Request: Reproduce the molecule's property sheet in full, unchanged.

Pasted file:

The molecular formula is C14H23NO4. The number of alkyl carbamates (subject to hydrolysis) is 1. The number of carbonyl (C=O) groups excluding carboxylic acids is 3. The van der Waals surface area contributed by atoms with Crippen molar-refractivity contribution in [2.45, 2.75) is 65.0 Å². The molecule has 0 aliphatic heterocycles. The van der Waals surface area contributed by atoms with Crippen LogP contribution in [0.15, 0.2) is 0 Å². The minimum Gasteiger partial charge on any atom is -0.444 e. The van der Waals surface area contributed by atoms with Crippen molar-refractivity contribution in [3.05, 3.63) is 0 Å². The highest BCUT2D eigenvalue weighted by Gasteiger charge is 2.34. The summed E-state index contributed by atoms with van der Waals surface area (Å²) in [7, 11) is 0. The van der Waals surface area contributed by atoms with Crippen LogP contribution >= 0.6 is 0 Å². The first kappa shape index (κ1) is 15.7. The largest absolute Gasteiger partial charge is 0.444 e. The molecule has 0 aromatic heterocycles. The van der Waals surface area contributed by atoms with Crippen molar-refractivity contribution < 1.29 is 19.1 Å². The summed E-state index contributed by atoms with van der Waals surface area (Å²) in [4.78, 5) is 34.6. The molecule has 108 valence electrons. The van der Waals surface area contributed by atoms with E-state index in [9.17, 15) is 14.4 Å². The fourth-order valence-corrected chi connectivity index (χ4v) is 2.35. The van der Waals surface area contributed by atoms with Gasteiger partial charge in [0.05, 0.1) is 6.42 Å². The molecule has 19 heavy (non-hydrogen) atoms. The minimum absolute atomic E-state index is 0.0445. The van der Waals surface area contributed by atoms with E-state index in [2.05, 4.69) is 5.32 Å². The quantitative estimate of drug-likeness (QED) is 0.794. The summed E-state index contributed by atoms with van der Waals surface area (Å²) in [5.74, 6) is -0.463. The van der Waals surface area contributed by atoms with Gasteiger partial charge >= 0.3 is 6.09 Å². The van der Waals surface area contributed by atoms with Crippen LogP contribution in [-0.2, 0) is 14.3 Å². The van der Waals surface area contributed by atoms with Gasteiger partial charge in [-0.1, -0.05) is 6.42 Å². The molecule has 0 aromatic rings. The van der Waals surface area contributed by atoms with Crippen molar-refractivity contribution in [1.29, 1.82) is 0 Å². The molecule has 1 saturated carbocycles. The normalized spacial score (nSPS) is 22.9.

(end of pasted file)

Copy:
The molecular formula is C14H23NO4. The number of alkyl carbamates (subject to hydrolysis) is 1. The number of carbonyl (C=O) groups excluding carboxylic acids is 3. The van der Waals surface area contributed by atoms with Crippen molar-refractivity contribution in [2.45, 2.75) is 65.0 Å². The molecule has 0 aliphatic heterocycles. The van der Waals surface area contributed by atoms with Crippen LogP contribution in [0.15, 0.2) is 0 Å². The minimum Gasteiger partial charge on any atom is -0.444 e. The van der Waals surface area contributed by atoms with Crippen molar-refractivity contribution in [3.05, 3.63) is 0 Å². The highest BCUT2D eigenvalue weighted by Gasteiger charge is 2.34. The summed E-state index contributed by atoms with van der Waals surface area (Å²) in [7, 11) is 0. The van der Waals surface area contributed by atoms with Crippen LogP contribution >= 0.6 is 0 Å². The first kappa shape index (κ1) is 15.7. The largest absolute Gasteiger partial charge is 0.444 e. The molecule has 0 aromatic heterocycles. The van der Waals surface area contributed by atoms with Crippen molar-refractivity contribution < 1.29 is 19.1 Å². The summed E-state index contributed by atoms with van der Waals surface area (Å²) in [4.78, 5) is 34.6. The molecule has 108 valence electrons. The van der Waals surface area contributed by atoms with E-state index in [9.17, 15) is 14.4 Å². The fourth-order valence-corrected chi connectivity index (χ4v) is 2.35. The van der Waals surface area contributed by atoms with Gasteiger partial charge in [0.05, 0.1) is 6.42 Å². The molecule has 19 heavy (non-hydrogen) atoms. The minimum absolute atomic E-state index is 0.0445. The van der Waals surface area contributed by atoms with E-state index in [2.05, 4.69) is 5.32 Å². The quantitative estimate of drug-likeness (QED) is 0.794. The summed E-state index contributed by atoms with van der Waals surface area (Å²) in [5.74, 6) is -0.463. The van der Waals surface area contributed by atoms with Gasteiger partial charge >= 0.3 is 6.09 Å². The van der Waals surface area contributed by atoms with Crippen LogP contribution in [-0.2, 0) is 14.3 Å². The van der Waals surface area contributed by atoms with Gasteiger partial charge in [-0.1, -0.05) is 6.42 Å². The molecule has 0 aromatic rings. The van der Waals surface area contributed by atoms with Crippen molar-refractivity contribution in [1.29, 1.82) is 0 Å². The molecule has 1 saturated carbocycles. The normalized spacial score (nSPS) is 22.9.